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I am My Character, and He is Mine October 9, 2012

Posted by Wilhelm Arcturus in entertainment, Lord of the Rings Online, Star Wars: The Old Republic, World of Warcraft.
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There was an AD&D campaign that we started way back in the neolithic age.  This was the version 1.0 AD&D era.  Our Player’s Handbooks and Monster Manuals still looked good, the dungeon master’s screen was a new and exciting item, and strange philosophies, like the cult of THAC0, were still years in the future.

I still have these three books

The older brother of a friend of mine was going to run it.  He was one of those very smart and very creative types… and a college boy at a time when we were all in the pre-driving stage of high school… who could generate a campaign out of thin air that would get you excited to play.

So we sat around the living room of his parent’s place, rolling up characters and arguing as to whether characters from other campaigns could be brought in.  Arguments broke out over some powerful weapon that had no back story and how in the hell Spit the Spellbinder gained so many levels and whether or not that guy who always had to play a female role would be allowed to bring his character “Bodacious Ta-tas” along or would have to roll up something new that actually fit in a goddam fantasy setting outside of his wet dreams.

The usual stuff.   Many a campaign has died a quick death after a session like this.

In the midst of all of this I quietly rolled up, named, and equipped a ranger.  It wasn’t a bad class back then.  And, of course, I was under the influence of Tolkien at the time, and we know what his rangers are like.

Surprisingly, once a rule lawyering argument wrapped up about the relationship between experience and gold (The rules, as I recall, assumed that gold came with experience and getting experience should always be accompanied by a specific gold payout. Our DM didn’t hold with that, declaring that each was its own reward, but then insisted on holding to the rather steep fees required by guilds to level up a character.  It was a more complicated time.), the party actually started to come together.  Spit was in, Bodacious was out, and we actually looked like we might get past this first hurdle.

When the call came for my character sheet, I handed it over.  The DM glanced at it, tossed it back at me, and said, “No rangers.”  Being the only person in the room at this point who had not engaged in a heated discussion with the DM, I began to wonder if an argument was a requirement to join in.  I asked why not and the DM said he did not like rangers.

Had I been a more experience player at this time… or at least not a surly teen… I might have accepted that for the flashing red light warning that it was, crossed out ranger, wrote in fighter, and just got on with things.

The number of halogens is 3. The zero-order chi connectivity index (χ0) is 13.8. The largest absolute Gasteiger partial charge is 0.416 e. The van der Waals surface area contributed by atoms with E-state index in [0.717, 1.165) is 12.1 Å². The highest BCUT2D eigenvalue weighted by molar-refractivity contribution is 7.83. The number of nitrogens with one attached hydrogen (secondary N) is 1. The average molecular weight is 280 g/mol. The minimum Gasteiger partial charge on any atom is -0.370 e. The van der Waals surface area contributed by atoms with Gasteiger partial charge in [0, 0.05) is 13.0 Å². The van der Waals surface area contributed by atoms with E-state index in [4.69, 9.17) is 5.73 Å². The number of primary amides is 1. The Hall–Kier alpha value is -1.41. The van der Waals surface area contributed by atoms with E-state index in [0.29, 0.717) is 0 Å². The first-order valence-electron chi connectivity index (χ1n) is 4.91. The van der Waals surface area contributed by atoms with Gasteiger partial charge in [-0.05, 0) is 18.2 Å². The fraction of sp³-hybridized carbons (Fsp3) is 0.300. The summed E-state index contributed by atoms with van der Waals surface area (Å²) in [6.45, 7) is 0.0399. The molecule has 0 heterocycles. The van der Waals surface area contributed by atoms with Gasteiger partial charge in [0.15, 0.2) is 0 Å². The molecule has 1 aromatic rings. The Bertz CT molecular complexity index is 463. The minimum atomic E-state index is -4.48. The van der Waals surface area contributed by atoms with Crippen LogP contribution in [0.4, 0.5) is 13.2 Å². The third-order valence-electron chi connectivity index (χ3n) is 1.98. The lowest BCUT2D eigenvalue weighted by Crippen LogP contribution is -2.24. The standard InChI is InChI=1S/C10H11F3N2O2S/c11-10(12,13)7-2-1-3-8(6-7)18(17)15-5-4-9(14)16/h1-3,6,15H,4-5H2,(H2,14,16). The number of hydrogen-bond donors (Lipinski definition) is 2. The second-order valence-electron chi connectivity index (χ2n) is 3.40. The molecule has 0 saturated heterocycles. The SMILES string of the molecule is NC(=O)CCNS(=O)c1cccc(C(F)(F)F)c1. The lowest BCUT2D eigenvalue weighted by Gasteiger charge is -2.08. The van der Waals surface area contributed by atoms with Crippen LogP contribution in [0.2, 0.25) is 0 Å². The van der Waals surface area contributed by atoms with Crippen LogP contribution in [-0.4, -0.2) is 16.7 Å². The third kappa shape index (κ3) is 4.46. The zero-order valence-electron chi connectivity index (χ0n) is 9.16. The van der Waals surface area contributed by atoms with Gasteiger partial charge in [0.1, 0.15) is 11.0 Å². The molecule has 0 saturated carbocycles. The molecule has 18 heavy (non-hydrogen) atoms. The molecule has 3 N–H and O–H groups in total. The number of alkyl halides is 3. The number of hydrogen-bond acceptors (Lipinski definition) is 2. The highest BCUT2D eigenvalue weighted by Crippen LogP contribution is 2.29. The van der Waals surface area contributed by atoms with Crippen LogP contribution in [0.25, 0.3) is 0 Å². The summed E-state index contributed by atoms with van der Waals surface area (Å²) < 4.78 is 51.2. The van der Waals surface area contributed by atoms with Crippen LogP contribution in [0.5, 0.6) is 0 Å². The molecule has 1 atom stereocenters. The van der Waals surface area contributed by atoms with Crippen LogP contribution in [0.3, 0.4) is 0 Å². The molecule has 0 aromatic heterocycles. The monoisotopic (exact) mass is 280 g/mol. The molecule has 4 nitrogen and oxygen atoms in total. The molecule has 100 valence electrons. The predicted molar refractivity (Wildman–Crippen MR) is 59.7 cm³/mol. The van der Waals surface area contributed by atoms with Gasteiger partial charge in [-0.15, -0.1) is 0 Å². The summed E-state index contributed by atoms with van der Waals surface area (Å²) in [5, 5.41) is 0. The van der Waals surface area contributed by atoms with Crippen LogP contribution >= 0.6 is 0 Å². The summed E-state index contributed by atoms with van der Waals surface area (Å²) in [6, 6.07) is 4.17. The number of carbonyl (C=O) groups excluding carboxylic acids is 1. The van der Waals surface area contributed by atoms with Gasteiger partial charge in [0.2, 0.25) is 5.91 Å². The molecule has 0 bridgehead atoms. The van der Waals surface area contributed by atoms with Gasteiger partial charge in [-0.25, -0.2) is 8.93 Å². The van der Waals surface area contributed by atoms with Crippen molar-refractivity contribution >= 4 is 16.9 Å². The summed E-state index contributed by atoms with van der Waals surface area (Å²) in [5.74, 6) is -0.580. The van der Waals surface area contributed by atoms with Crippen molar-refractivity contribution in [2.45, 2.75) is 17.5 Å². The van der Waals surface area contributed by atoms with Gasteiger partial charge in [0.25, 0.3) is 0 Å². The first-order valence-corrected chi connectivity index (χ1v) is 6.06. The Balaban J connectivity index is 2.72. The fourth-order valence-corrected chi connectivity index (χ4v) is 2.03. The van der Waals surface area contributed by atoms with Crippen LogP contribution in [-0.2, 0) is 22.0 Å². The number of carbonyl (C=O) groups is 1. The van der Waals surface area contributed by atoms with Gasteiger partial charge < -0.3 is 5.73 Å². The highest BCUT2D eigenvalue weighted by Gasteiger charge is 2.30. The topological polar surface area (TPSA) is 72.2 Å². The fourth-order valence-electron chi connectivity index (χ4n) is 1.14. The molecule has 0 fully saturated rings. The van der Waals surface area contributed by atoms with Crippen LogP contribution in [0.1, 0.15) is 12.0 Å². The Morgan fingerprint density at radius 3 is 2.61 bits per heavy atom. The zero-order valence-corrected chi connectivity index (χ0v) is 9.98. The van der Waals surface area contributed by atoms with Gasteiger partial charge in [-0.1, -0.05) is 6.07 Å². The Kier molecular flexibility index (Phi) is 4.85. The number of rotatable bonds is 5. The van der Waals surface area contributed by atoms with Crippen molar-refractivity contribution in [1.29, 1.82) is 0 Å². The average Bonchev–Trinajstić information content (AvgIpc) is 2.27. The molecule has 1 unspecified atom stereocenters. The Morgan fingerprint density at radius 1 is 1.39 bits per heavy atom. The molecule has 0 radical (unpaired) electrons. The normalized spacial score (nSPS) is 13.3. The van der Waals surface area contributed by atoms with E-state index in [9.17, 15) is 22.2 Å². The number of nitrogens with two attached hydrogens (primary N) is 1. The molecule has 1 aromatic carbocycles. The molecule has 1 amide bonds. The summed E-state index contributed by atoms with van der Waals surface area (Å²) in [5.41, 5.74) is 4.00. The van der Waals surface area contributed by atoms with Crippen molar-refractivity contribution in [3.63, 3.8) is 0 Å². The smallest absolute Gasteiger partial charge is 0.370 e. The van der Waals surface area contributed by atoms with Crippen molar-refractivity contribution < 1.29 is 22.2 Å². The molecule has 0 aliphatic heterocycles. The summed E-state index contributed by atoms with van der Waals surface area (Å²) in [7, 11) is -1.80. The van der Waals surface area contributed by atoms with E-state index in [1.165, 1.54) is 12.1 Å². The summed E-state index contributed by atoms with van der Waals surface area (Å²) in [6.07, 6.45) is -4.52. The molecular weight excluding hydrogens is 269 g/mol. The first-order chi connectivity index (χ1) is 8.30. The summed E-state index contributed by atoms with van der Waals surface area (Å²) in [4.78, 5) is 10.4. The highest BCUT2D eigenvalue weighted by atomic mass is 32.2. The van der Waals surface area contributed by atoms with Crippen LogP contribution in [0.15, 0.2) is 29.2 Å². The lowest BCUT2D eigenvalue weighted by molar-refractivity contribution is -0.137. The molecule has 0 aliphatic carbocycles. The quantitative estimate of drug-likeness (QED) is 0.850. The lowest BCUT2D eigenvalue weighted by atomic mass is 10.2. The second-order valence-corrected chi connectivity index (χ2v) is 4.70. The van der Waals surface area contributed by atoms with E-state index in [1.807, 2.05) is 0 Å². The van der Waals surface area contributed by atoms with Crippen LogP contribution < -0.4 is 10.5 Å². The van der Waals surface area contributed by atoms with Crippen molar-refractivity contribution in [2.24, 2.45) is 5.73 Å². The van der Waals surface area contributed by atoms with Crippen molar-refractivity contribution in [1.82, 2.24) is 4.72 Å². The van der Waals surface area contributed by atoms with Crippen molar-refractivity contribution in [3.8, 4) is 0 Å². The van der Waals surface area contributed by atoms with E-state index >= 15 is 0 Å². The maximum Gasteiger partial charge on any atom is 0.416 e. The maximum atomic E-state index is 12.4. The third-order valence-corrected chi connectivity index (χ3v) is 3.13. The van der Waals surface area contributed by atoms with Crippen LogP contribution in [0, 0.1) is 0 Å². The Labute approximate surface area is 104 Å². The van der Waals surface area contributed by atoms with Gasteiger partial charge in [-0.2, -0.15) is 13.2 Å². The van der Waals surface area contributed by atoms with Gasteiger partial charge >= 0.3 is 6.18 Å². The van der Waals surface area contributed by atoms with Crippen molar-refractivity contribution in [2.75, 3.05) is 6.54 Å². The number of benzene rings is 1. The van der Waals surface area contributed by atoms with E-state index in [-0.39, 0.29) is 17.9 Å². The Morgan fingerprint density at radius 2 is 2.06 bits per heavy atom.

But, dammit, I wanted to play a ranger.  A brief argument started in which it was declared, among other things, that rangers do not go under ground so he couldn’t come along in any dungeon or some such.  But the weight of the room was on my side.  Everybody else was ready to go and a lot of people were annoyed by the demands of the DM to that point, so I had support for my cause.  We just wanted to get on with it.

So with a huff, my ranger was allowed on the list with all the grace of Darth Vader accepting the failure of a subordinate.  My ranger would be made to suffer.

Not that it really mattered.  It was a diverse group that had not played together as a whole before and, as fate would have it, would never sit down together in the same room ever again.  It was the simply the amazing optimism of youth that set us down that path to another failed campaign.  And even if we had managed to get the whole group back together, things were not going well.

The DM made one of the classic blunders of campaign starts.  He put us all in a small town with an inn and expected us to go where he wanted without being totally strong armed into it.  One of the issues with this sort of free form campaign is that many holes come up in the environment, which is the sort of thing that attracts players like moths to a flame.  It is like handing the players a map with a town, a castle, a dungeon, and a blank area on it.  We will go to the blank area, thinking that the DM is hiding something cool there, never considering it is blank because the DM didn’t finish that bit.

We managed, as a group, to make it to the inn.  But we never left.   Things fell apart in all the expected ways.  For example, our DM was worked up about having a ranger in the party, but didn’t care that an elf and a dwarf were on the list and failed to take into account that Mr. Bodacious, who was now playing the elf (of course), would role play dwarf/elf enmity for all it was worth just because he was in a pissy mood at that point.